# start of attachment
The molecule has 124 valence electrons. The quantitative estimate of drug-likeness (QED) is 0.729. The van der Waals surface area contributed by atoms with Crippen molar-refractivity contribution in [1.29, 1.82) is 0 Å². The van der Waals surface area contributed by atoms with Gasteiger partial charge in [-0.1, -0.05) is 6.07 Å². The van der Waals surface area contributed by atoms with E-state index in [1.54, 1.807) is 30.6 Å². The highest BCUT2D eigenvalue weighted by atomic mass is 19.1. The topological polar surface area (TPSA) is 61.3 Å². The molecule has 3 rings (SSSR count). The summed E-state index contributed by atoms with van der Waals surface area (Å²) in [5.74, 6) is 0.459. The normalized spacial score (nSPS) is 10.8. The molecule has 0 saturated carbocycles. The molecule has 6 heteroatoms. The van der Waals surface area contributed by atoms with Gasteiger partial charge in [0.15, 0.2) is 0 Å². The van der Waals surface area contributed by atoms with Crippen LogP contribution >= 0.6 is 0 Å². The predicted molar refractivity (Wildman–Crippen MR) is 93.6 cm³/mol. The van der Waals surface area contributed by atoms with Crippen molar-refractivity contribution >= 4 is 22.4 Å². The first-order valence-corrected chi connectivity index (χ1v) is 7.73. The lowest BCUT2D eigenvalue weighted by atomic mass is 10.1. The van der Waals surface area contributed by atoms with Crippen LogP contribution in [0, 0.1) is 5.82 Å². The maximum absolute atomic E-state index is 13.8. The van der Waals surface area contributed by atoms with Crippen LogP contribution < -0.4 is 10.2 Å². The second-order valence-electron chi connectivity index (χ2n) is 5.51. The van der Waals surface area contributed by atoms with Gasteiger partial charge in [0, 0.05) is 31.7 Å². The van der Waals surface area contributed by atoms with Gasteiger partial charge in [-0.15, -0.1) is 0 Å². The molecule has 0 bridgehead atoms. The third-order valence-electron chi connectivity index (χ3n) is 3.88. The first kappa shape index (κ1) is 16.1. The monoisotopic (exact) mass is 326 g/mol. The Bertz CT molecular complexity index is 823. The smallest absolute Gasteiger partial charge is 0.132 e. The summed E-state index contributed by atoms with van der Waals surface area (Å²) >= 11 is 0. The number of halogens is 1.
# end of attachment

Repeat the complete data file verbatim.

The molecule has 124 valence electrons. The quantitative estimate of drug-likeness (QED) is 0.729. The van der Waals surface area contributed by atoms with Crippen molar-refractivity contribution in [1.29, 1.82) is 0 Å². The van der Waals surface area contributed by atoms with Gasteiger partial charge in [-0.1, -0.05) is 6.07 Å². The van der Waals surface area contributed by atoms with E-state index in [1.54, 1.807) is 30.6 Å². The highest BCUT2D eigenvalue weighted by atomic mass is 19.1. The topological polar surface area (TPSA) is 61.3 Å². The molecule has 3 rings (SSSR count). The summed E-state index contributed by atoms with van der Waals surface area (Å²) in [5.74, 6) is 0.459. The normalized spacial score (nSPS) is 10.8. The molecule has 0 saturated carbocycles. The molecule has 6 heteroatoms. The van der Waals surface area contributed by atoms with Gasteiger partial charge in [0.15, 0.2) is 0 Å². The van der Waals surface area contributed by atoms with Crippen LogP contribution >= 0.6 is 0 Å². The predicted molar refractivity (Wildman–Crippen MR) is 93.6 cm³/mol. The van der Waals surface area contributed by atoms with Crippen molar-refractivity contribution >= 4 is 22.4 Å². The first-order valence-corrected chi connectivity index (χ1v) is 7.73. The lowest BCUT2D eigenvalue weighted by atomic mass is 10.1. The van der Waals surface area contributed by atoms with Crippen LogP contribution in [0, 0.1) is 5.82 Å². The maximum absolute atomic E-state index is 13.8. The van der Waals surface area contributed by atoms with Crippen LogP contribution < -0.4 is 10.2 Å². The second-order valence-electron chi connectivity index (χ2n) is 5.51. The van der Waals surface area contributed by atoms with Gasteiger partial charge in [0, 0.05) is 31.7 Å². The van der Waals surface area contributed by atoms with Gasteiger partial charge in [-0.15, -0.1) is 0 Å². The molecule has 0 bridgehead atoms. The third-order valence-electron chi connectivity index (χ3n) is 3.88. The first kappa shape index (κ1) is 16.1. The monoisotopic (exact) mass is 326 g/mol. The Bertz CT molecular complexity index is 823. The smallest absolute Gasteiger partial charge is 0.132 e. The summed E-state index contributed by atoms with van der Waals surface area (Å²) >= 11 is 0. The number of halogens is 1.